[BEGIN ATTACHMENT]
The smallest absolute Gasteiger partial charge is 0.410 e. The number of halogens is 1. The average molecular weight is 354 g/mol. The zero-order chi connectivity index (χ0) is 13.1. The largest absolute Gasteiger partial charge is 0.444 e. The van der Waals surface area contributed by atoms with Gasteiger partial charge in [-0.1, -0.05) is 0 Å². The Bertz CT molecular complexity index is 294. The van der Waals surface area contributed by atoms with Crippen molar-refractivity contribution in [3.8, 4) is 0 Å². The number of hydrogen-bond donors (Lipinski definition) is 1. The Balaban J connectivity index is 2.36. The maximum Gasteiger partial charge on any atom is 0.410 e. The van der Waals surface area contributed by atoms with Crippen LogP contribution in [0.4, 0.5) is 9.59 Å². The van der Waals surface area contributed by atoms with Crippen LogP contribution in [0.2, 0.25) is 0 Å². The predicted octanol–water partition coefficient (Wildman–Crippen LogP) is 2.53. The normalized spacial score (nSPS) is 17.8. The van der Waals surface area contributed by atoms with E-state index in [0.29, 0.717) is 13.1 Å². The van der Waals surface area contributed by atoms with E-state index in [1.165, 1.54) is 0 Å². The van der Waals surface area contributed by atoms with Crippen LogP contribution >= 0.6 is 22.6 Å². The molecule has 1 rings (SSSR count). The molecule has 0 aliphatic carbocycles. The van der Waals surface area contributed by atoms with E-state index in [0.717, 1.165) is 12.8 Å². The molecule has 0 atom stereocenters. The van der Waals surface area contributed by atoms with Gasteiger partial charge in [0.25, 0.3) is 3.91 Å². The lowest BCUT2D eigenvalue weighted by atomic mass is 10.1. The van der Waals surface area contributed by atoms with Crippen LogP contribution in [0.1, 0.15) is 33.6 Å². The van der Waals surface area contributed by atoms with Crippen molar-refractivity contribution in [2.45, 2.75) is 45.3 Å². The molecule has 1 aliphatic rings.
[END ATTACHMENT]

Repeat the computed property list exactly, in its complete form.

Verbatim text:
The smallest absolute Gasteiger partial charge is 0.410 e. The number of halogens is 1. The average molecular weight is 354 g/mol. The zero-order chi connectivity index (χ0) is 13.1. The largest absolute Gasteiger partial charge is 0.444 e. The van der Waals surface area contributed by atoms with Gasteiger partial charge in [-0.1, -0.05) is 0 Å². The Bertz CT molecular complexity index is 294. The van der Waals surface area contributed by atoms with Crippen molar-refractivity contribution in [3.8, 4) is 0 Å². The number of hydrogen-bond donors (Lipinski definition) is 1. The Balaban J connectivity index is 2.36. The maximum Gasteiger partial charge on any atom is 0.410 e. The van der Waals surface area contributed by atoms with Crippen LogP contribution in [0.4, 0.5) is 9.59 Å². The van der Waals surface area contributed by atoms with Crippen LogP contribution in [0.2, 0.25) is 0 Å². The predicted octanol–water partition coefficient (Wildman–Crippen LogP) is 2.53. The normalized spacial score (nSPS) is 17.8. The van der Waals surface area contributed by atoms with E-state index in [0.29, 0.717) is 13.1 Å². The van der Waals surface area contributed by atoms with E-state index in [1.165, 1.54) is 0 Å². The van der Waals surface area contributed by atoms with Crippen LogP contribution >= 0.6 is 22.6 Å². The molecule has 1 rings (SSSR count). The molecule has 0 aliphatic carbocycles. The van der Waals surface area contributed by atoms with E-state index in [0.717, 1.165) is 12.8 Å². The molecule has 0 atom stereocenters. The van der Waals surface area contributed by atoms with Gasteiger partial charge in [0.25, 0.3) is 3.91 Å². The lowest BCUT2D eigenvalue weighted by atomic mass is 10.1. The van der Waals surface area contributed by atoms with Crippen LogP contribution in [0.1, 0.15) is 33.6 Å². The van der Waals surface area contributed by atoms with Crippen molar-refractivity contribution in [2.45, 2.75) is 45.3 Å². The molecule has 1 aliphatic rings.